Jersey Shore — “At Least You’re Not These Assholes”
A group of human-like apes dressed in club clothing drink hard liquor, rub genitals and throw feces at each other in an attempt to make its viewers thankful for their own ability to distinguish between literature and cuss-words sprayed in piss on the side of a public building.
Kim and Kourtney take New York — “Who Let These Ninnies Get Famous?”
Two useless twats compete to be the most vacuous female ever born by seeing who can complain more about things people in the third world have never heard of.
Miami Ink — “Defy Your Parents”:
A group of inky losers prevent others from ever getting 9 to 5 jobs.
Toddlers in Tiaras — “America’s Next Underage Sex Symbol”
Psychotic mothers provide closeted pedophiles free access to legal child pornography.
Pimp My Ride — “Penis Envy”
A hack rapper helps young men announce to the world that they have abnormally small genitals.
Ghost Hunters — “Yup… Still No Ghosts”
Paranormal “experts” sit in abandoned buildings and whisper “Did you hear that?” to each other for 47 minutes straight.
So You Think You Can Dance — “Yes, They Can All Dance”
A group of celebrated dancers no one has ever heard of compliment other, lesser known dancers, until at least two thirds of them shed tears of joy and are never heard from again.
Teen Mom — “Too Dumb for Condoms”
Delinquent children rub genitals in order to produce more delinquent children and are shocked to discover that babies are harder than grade eight math.
Big Brother — “Like Rehab but Sadder”
A group of depressing D-list celebrities agree to check themselves out of their current rehab facilities and accept a few hundred dollars to further publicly degrade themselves.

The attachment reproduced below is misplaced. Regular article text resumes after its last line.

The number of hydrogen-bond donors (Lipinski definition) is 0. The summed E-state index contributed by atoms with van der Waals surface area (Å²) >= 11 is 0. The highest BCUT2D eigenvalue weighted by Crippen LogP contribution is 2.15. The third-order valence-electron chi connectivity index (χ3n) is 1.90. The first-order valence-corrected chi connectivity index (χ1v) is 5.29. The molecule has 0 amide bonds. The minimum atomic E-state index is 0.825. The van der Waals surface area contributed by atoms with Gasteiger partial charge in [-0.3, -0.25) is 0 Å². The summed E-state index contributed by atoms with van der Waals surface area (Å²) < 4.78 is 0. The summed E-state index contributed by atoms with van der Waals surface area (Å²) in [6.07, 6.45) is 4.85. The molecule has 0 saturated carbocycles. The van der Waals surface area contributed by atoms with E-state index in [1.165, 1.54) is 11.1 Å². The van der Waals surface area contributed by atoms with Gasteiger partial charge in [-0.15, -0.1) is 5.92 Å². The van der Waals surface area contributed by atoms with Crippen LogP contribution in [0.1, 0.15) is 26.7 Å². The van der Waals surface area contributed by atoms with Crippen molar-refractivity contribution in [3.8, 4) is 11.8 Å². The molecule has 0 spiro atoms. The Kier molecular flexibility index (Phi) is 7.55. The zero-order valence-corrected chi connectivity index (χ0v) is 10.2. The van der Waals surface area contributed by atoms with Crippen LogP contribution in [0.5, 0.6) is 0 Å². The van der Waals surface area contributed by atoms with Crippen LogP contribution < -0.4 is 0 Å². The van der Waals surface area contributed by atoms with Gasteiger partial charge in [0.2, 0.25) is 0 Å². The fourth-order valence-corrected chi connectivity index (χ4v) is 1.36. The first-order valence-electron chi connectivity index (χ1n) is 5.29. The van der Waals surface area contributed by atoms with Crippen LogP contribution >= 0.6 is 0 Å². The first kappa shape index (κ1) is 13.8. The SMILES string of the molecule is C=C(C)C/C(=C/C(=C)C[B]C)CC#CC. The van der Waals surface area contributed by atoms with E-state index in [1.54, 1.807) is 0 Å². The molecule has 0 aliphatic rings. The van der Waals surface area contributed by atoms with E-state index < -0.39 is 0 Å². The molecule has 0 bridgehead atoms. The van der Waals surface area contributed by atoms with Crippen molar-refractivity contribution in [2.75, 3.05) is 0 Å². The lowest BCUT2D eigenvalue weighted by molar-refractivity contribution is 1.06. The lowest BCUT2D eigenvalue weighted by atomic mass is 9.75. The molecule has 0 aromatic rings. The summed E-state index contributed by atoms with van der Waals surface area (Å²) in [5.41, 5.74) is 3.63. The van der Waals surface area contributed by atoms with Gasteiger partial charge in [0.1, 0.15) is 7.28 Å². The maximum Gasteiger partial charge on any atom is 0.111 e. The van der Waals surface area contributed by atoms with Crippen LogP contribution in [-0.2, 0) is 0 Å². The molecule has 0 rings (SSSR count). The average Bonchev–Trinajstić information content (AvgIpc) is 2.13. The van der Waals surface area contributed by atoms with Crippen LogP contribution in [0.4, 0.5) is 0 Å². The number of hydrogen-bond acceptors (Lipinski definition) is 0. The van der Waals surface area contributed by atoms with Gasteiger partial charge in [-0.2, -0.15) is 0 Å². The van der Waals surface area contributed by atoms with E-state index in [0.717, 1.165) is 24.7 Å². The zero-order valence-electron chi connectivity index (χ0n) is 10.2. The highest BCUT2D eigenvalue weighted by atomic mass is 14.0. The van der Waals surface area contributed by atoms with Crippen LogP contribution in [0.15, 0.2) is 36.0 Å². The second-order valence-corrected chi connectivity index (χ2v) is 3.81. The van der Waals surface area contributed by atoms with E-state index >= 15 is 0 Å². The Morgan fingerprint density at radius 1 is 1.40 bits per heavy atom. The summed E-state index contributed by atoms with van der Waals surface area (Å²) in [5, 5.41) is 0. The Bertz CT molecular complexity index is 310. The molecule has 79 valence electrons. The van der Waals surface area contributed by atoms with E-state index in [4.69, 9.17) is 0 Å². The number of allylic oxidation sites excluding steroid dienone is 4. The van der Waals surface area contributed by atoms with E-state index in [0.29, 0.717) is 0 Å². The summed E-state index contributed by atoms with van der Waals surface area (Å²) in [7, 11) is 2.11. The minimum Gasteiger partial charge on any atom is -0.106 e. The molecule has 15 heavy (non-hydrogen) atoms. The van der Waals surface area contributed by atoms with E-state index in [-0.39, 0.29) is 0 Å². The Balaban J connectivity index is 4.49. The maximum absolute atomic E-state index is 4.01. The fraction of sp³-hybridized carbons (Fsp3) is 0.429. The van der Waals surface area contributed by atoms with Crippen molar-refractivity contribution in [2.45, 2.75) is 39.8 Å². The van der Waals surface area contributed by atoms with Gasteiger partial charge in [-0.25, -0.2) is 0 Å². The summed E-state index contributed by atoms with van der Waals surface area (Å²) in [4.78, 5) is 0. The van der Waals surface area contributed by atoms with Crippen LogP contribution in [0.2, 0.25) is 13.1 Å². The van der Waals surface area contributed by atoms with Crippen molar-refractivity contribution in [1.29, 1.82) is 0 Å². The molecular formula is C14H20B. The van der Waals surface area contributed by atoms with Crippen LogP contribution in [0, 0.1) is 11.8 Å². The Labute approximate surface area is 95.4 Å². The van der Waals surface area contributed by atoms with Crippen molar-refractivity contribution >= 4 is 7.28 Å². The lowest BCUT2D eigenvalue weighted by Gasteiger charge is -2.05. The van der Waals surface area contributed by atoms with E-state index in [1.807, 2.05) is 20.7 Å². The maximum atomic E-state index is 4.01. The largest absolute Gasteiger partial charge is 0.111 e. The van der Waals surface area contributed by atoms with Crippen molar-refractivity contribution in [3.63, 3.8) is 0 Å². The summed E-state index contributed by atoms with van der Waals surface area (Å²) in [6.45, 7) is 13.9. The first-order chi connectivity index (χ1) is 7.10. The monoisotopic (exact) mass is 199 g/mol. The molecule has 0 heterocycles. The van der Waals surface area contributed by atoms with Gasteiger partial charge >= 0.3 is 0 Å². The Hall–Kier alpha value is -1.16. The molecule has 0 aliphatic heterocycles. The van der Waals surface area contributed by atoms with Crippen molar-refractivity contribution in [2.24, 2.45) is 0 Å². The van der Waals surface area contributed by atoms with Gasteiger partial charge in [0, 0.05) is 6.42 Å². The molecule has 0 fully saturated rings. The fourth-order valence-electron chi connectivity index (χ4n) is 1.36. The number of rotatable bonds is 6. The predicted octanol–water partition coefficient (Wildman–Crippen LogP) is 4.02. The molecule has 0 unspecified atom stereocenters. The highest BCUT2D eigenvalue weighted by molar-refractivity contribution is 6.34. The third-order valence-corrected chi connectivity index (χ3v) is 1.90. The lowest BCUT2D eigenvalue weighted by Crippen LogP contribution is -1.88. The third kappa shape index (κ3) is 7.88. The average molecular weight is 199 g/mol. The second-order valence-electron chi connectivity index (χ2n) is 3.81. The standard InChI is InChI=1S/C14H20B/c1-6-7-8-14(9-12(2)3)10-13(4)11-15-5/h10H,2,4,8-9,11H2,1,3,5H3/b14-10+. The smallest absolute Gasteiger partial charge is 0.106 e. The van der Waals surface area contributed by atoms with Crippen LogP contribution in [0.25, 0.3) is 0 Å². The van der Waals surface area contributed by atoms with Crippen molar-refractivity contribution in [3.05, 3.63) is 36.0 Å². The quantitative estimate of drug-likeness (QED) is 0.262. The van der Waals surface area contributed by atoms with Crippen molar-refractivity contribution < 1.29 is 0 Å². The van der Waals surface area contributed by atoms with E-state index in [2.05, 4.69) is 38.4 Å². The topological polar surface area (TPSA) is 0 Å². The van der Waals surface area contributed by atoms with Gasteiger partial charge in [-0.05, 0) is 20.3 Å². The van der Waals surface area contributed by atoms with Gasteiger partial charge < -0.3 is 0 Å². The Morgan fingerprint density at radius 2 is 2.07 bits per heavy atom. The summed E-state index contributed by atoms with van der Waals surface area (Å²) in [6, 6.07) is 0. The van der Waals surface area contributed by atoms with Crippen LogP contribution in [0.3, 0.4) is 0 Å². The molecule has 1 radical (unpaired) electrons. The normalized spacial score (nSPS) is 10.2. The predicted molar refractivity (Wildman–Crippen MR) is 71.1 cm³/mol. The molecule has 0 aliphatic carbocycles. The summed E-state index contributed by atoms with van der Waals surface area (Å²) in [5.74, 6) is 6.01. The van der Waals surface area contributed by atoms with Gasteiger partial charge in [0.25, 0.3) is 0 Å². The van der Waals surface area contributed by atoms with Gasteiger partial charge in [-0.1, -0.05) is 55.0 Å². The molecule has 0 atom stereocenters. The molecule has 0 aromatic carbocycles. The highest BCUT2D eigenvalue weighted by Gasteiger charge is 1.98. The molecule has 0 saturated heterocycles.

Hell’s Kitchen — “Public Flogging with Sass on the Side”
Aspiring chefs are verbally flagellated by a sadistic cuisinier.
The Biggest Loser — “Fat Shaming”
Obese people are humiliated in an attempt to correct irreparable self-confidence issues that caused them to become obese in the first place.
America’s Next Top Model — “America’s Next Ugly Cry”
Undernourished girls attempt to avoid bursting into tears while trying to impress a former supermodel.
American Idol — “Hasn’t Every US Citizen Sung for You Yet?”
Former popstar judges scrape the bottom of the US talent barrel looking for the next completely irrelevant sensation.
The Voice — “We are NOT American Idol”
A totally different group of former popstars scrape the bottom of the same US talent barrel looking for the next completely irrelevant sensation.
Keeping Up With the Kardashians — “God Save Us All”
Proof that the apocalypse truly is nigh (and has been since 2007).
[Resurrected from my old blog; originally posted on January 9, 2012. Now revamped and updated with today’s latest reality shows!]
EXT. GARDEN OF A FAMILY HOME – DAY
A grandfather, CLAUDE, putters about the garden, weeding and carefully tending to his flowers.
Behind him, his granddaughter, HENRIETTE, 10, dressed in bright 1970s garb, plays with a wooden airplane, dive-bombing the various plants that come into her toy’s flight path.
Claude smiles at her as she plays.
Be careful not to trample the flowers, Henriette.
Grandpa, I know.
When did you get so cheeky, huh?
She giggles and twirls around, swooping her plane with increased intensity.
As she spins around, her foot catches on a clump of dirt and she topples into the
closest flower bed.
Claude rushes over to help her up.
What did I say about being careful,
sweetheart? Did you hurt yourself?
As he dusts her off, he sees a lone poppy lays crushed into the damp earth where she fell.
In horror, Henriette looks between the flower and Claude.
I’m sorry, Grandpa.
Claude doesn’t seem to hear her as he stares into the crumpled redness of the petals.
EXT. ROAD – DAY
Two soldiers, dressed in First World War French military uniforms, speed in an open jeep towards a farmhouse in the distance.
Come on, hurry.
Cover your face.
EXT. FARM HOUSE – CONTINUOUS
Claude and Pascal jump out of the vehicle and rush toward the house, sleeves over their mouths and noses.